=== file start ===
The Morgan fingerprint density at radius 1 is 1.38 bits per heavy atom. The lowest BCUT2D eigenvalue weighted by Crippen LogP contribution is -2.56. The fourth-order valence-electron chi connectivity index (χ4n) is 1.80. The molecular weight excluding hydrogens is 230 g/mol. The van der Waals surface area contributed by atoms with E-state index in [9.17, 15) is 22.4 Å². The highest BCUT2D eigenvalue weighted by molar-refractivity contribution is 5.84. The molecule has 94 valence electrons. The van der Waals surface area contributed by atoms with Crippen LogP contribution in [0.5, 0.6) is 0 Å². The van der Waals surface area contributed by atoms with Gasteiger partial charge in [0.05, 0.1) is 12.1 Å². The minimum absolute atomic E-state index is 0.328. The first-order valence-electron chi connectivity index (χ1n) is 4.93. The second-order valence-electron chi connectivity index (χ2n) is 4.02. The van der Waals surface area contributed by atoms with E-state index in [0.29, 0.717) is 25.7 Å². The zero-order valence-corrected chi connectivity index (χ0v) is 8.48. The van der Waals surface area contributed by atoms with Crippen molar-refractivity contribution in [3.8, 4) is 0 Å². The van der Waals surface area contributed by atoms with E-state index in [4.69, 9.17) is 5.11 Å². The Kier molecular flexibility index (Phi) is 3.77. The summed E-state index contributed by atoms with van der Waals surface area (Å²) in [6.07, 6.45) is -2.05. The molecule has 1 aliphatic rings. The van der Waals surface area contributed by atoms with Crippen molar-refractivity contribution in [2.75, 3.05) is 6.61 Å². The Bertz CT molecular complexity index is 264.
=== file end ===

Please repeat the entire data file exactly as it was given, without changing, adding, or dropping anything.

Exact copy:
The Morgan fingerprint density at radius 1 is 1.38 bits per heavy atom. The lowest BCUT2D eigenvalue weighted by Crippen LogP contribution is -2.56. The fourth-order valence-electron chi connectivity index (χ4n) is 1.80. The molecular weight excluding hydrogens is 230 g/mol. The van der Waals surface area contributed by atoms with E-state index in [9.17, 15) is 22.4 Å². The highest BCUT2D eigenvalue weighted by molar-refractivity contribution is 5.84. The molecule has 94 valence electrons. The van der Waals surface area contributed by atoms with Crippen LogP contribution in [0.5, 0.6) is 0 Å². The van der Waals surface area contributed by atoms with Gasteiger partial charge in [0.05, 0.1) is 12.1 Å². The minimum absolute atomic E-state index is 0.328. The first-order valence-electron chi connectivity index (χ1n) is 4.93. The second-order valence-electron chi connectivity index (χ2n) is 4.02. The van der Waals surface area contributed by atoms with E-state index in [0.29, 0.717) is 25.7 Å². The zero-order valence-corrected chi connectivity index (χ0v) is 8.48. The van der Waals surface area contributed by atoms with Crippen molar-refractivity contribution in [3.8, 4) is 0 Å². The van der Waals surface area contributed by atoms with E-state index in [4.69, 9.17) is 5.11 Å². The Kier molecular flexibility index (Phi) is 3.77. The summed E-state index contributed by atoms with van der Waals surface area (Å²) in [6.07, 6.45) is -2.05. The molecule has 1 aliphatic rings. The van der Waals surface area contributed by atoms with Crippen molar-refractivity contribution in [2.75, 3.05) is 6.61 Å². The Bertz CT molecular complexity index is 264.